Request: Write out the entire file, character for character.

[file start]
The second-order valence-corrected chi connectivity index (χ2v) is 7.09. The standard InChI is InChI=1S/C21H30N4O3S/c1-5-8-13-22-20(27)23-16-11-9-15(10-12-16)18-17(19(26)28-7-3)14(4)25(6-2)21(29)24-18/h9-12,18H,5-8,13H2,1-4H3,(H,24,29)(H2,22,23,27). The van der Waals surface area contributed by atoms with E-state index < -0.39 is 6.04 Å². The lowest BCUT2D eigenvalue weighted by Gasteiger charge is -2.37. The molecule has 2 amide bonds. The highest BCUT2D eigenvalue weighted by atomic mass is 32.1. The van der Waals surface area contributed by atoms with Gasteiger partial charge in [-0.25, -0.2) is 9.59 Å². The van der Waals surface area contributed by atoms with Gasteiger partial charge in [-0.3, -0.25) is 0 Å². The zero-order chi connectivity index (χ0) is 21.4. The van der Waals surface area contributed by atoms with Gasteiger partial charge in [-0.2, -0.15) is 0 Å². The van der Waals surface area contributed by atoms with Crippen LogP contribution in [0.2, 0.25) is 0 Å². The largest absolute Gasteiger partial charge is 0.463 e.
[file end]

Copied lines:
The second-order valence-corrected chi connectivity index (χ2v) is 7.09. The standard InChI is InChI=1S/C21H30N4O3S/c1-5-8-13-22-20(27)23-16-11-9-15(10-12-16)18-17(19(26)28-7-3)14(4)25(6-2)21(29)24-18/h9-12,18H,5-8,13H2,1-4H3,(H,24,29)(H2,22,23,27). The van der Waals surface area contributed by atoms with E-state index < -0.39 is 6.04 Å². The lowest BCUT2D eigenvalue weighted by Gasteiger charge is -2.37. The molecule has 2 amide bonds. The highest BCUT2D eigenvalue weighted by atomic mass is 32.1. The van der Waals surface area contributed by atoms with Gasteiger partial charge in [-0.25, -0.2) is 9.59 Å². The van der Waals surface area contributed by atoms with Gasteiger partial charge in [-0.3, -0.25) is 0 Å². The zero-order chi connectivity index (χ0) is 21.4. The van der Waals surface area contributed by atoms with Gasteiger partial charge in [-0.2, -0.15) is 0 Å². The van der Waals surface area contributed by atoms with Crippen LogP contribution in [0.2, 0.25) is 0 Å². The largest absolute Gasteiger partial charge is 0.463 e.